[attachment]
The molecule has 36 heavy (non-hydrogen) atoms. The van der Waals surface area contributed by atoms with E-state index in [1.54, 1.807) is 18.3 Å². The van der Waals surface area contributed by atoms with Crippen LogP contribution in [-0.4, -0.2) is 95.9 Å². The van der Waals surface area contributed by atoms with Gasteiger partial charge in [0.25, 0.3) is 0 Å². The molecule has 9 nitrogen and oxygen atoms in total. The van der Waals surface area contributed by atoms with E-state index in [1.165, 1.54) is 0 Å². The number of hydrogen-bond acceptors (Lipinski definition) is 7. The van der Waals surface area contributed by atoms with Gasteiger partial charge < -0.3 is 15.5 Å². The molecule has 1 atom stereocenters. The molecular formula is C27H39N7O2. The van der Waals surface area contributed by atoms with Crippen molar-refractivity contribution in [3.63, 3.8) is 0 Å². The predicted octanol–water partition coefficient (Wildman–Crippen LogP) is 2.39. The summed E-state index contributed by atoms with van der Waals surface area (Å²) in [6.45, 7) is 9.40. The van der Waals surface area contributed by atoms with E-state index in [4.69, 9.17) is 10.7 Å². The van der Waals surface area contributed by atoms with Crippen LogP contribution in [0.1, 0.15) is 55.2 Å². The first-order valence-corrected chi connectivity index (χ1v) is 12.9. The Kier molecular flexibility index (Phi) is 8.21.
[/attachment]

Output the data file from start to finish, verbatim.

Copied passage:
The molecule has 36 heavy (non-hydrogen) atoms. The van der Waals surface area contributed by atoms with E-state index in [1.54, 1.807) is 18.3 Å². The van der Waals surface area contributed by atoms with Crippen LogP contribution in [-0.4, -0.2) is 95.9 Å². The van der Waals surface area contributed by atoms with Gasteiger partial charge in [0.25, 0.3) is 0 Å². The molecule has 9 nitrogen and oxygen atoms in total. The van der Waals surface area contributed by atoms with E-state index in [1.165, 1.54) is 0 Å². The number of hydrogen-bond acceptors (Lipinski definition) is 7. The van der Waals surface area contributed by atoms with Gasteiger partial charge < -0.3 is 15.5 Å². The molecule has 1 atom stereocenters. The molecular formula is C27H39N7O2. The van der Waals surface area contributed by atoms with Crippen molar-refractivity contribution in [3.63, 3.8) is 0 Å². The predicted octanol–water partition coefficient (Wildman–Crippen LogP) is 2.39. The summed E-state index contributed by atoms with van der Waals surface area (Å²) in [6.45, 7) is 9.40. The van der Waals surface area contributed by atoms with E-state index in [4.69, 9.17) is 10.7 Å². The van der Waals surface area contributed by atoms with Crippen LogP contribution in [0.1, 0.15) is 55.2 Å². The first-order valence-corrected chi connectivity index (χ1v) is 12.9. The Kier molecular flexibility index (Phi) is 8.21.